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Saturday, April 3, 2010

Descent Into Hell

"Christ's Descent Into Hell"
Albrecht Dürer, 1510

Excerpts from Martin Luther's Torgau Sermon on Christ's Descent into Hell, 1532, from Sources and Contexts of The Book of Concord, edited by Robert Kolb and James A. Nestingen (Minneapolis: Fortress Press, 2001)

"For before he rose from the dead and ascended into heaven -- while  he still in the grave -- he descended into hell so that he might redeem us who lay imprisoned there, just as he came into death and was laid in the grave that he might bring us out of it. I do not want to preach this article with sublime or precise language, describing exactly how it happened or what it means to descend into hell. Instead, I want to stick to the simple meaning of the words as they must be presented to children and simple people... The customary way of depicting how Christ descended into hell on church walls represents him with a cape and with banners in his hand as he makes his descent and stalks and assaults the devil, as he storms hell and rescues his own people from it. The children's play presented at Easter depicts it in a similar way. It seems better to me that you depict, act out, sing, and recite the story in a very simple way and let it remain at that and not concern yourself with sublime and precise ideas about how it actually took place." (pg. 246)

"Without doubt, such a description has come to us from the ancient fathers who spoke and sang in the language of the old hymns as we still read and sing on Easter Day, 'He broke hell and bound the accursed devil' and so forth. When children or simple people hear something like this, they think of nothing else than that Christ has conquered the devil and taken all his power from him. That is the proper, Christian way to think and express the correct truth and meaning of this article..." (pg. 248)

Luther briefly mentions questions that arise regarding Christ's descent into hell, such as 'What did he do in hell, how did he interact with the devil, and so forth.' Luther continues:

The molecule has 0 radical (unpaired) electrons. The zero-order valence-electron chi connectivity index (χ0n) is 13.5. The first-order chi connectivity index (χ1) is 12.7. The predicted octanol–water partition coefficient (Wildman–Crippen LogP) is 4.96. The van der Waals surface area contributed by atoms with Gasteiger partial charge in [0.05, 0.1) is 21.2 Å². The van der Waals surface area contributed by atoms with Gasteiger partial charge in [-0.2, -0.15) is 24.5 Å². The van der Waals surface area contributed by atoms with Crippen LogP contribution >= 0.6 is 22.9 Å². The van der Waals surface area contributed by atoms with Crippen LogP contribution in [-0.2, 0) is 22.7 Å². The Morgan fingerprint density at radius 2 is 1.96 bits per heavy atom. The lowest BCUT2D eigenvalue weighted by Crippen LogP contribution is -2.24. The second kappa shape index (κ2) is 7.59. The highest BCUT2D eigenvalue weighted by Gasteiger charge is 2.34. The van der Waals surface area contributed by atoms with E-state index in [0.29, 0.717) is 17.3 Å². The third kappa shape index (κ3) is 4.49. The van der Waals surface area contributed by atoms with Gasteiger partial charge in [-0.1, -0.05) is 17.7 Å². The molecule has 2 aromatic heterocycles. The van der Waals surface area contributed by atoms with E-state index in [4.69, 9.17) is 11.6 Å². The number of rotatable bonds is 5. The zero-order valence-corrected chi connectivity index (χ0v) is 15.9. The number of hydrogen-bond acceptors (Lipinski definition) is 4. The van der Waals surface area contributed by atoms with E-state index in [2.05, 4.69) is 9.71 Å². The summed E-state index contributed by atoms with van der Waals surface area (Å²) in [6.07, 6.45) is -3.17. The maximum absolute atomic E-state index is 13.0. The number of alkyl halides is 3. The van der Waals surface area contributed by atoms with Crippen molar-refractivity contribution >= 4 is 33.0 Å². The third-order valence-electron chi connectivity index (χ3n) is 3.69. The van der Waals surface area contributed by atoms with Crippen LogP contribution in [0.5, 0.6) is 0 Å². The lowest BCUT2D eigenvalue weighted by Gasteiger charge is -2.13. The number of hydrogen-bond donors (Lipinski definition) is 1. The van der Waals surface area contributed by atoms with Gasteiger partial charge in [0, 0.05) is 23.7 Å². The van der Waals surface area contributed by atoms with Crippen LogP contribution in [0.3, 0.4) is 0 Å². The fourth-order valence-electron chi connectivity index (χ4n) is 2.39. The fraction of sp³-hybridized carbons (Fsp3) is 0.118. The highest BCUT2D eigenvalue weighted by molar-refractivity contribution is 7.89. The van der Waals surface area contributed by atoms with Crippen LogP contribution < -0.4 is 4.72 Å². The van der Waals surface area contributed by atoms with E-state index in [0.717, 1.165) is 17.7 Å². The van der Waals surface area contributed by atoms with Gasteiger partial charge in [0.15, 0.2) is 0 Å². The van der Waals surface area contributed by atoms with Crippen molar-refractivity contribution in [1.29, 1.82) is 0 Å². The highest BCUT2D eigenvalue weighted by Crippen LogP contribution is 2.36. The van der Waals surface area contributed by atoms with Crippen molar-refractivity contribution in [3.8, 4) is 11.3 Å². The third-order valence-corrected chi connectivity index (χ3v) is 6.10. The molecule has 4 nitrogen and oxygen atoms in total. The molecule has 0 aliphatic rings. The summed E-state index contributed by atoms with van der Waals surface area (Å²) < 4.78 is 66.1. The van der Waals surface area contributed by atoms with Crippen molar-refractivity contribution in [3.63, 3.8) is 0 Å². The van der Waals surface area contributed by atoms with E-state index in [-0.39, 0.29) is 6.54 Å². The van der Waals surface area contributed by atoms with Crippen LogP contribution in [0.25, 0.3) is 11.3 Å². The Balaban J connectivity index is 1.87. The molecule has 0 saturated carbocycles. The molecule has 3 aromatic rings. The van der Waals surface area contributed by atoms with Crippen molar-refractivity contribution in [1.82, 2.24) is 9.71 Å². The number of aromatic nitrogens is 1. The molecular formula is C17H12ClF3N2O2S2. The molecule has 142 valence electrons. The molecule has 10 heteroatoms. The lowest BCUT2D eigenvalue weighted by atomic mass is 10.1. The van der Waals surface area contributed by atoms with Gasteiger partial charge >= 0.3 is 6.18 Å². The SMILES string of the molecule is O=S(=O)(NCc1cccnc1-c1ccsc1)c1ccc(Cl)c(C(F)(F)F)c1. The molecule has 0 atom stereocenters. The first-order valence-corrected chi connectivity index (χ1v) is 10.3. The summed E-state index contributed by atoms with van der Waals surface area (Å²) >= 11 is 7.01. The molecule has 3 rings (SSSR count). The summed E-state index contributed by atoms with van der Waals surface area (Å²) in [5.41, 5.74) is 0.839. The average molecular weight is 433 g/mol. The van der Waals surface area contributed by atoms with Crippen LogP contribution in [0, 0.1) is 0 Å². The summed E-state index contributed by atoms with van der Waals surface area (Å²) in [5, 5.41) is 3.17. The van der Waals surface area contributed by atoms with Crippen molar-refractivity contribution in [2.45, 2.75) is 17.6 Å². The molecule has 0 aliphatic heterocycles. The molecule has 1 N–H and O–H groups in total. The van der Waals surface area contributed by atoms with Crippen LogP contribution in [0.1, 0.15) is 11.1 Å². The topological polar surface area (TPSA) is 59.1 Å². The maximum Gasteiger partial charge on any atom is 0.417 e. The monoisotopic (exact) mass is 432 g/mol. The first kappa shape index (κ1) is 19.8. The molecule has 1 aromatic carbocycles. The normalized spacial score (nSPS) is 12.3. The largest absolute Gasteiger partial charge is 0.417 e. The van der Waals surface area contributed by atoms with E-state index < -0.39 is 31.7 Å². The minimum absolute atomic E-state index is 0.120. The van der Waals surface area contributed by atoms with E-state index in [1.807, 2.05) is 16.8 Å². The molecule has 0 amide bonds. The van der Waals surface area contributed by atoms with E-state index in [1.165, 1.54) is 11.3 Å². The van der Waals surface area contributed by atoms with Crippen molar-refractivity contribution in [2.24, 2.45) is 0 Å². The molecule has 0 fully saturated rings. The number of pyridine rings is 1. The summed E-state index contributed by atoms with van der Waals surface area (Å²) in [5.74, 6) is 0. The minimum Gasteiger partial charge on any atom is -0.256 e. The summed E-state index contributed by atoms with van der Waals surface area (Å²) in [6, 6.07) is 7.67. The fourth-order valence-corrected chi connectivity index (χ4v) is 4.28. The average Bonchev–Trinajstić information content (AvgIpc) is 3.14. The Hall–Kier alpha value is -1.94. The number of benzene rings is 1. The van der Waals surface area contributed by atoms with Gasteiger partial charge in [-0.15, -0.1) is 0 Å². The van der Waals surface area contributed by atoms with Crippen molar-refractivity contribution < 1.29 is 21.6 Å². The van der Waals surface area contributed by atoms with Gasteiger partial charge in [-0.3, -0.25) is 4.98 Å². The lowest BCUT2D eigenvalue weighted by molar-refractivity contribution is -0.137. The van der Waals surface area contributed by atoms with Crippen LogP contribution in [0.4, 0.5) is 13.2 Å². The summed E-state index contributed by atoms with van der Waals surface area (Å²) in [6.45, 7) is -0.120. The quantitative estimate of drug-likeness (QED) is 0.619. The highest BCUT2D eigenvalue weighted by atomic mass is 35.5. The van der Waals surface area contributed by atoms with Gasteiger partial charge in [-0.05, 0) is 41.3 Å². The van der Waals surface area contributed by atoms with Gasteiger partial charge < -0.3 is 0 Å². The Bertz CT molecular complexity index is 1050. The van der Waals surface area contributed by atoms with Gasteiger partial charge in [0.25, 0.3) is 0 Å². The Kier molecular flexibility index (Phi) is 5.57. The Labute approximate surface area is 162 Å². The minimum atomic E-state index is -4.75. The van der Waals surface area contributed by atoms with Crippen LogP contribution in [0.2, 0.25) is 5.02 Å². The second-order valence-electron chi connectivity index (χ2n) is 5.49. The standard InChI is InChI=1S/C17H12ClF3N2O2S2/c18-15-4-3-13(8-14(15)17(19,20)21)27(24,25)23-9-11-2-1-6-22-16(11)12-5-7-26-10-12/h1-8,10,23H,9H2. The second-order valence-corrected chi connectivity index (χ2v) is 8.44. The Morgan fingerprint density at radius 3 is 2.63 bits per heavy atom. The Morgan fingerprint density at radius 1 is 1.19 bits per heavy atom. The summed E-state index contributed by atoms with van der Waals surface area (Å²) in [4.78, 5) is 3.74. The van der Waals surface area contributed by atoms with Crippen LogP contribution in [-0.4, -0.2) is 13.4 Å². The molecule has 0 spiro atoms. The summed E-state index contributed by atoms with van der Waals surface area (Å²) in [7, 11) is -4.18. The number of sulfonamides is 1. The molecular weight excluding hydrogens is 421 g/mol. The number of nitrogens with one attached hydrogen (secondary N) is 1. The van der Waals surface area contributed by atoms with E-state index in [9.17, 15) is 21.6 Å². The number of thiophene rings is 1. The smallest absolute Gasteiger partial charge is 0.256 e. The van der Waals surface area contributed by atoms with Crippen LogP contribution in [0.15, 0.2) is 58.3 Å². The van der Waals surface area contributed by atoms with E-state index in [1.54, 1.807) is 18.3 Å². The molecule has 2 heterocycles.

"'I believe in the Lord Christ, God's Son, dead, buried, he descended into hell.' That means I believe in the entire person, God and human creature with body and soul inseparable, born of the virgin, suffered, dead and buried. Therefore I am not supposed to divide up his person but instead simply to believe and to say that this very Christ, God and human creature in one person, descended to hell." (pg. 248)

"Therefore, I believe also in this case that Christ personally destroyed hell and bound the devil whether banners, portals, doors, and chains were made of wood or iron or did not exist at all. It doesn't depend on whether I hand on to what is depicted with the image but rather that I believe these things of Christ. Believing in him is the chief thing. It is useful and gives the power that we have from this: that neither hell nor the devil can take us and all others who believe on him captive nor can they do us harm." (pg. 249)

Hymn: Christ Jesus Lay In Death's Strong Bands (YouTube)


  1. I disagree with Luther. I think Jesus went to hell immediately after he rose from the dead - thus also announcing his victory. The 2 Peter passage seems to support this timeline as well.

  2. Of course disagreeing with Luther's opinion is fine. The Formula of Concorda, Article IX quotes from Luther's Targau Sermon. FC SD IX quotes Luther and says, "We simply believe that the entire person (God and man) descended into hell after the burial..." Now just after the "resurrection" would still be after the burial -- temporally speaking. The Epitome notes that in the status controversae that some theologians of the Augsburg Confession disputed over "When the Lord Christ ... descended into hell?" The Epitome concludes, "it is our unanimous opinion that there should be no dispute." It seems that the Formula of Concord is mostly concerned that the descent into hell is confessed and that his descent destroyed hell for all believers. I happen to agree with Luther and have a section on this in my dissertation.

  3. Yes, we agree that it happened and why, and that is enough. Is your dissertation posted somewhere I can go read it?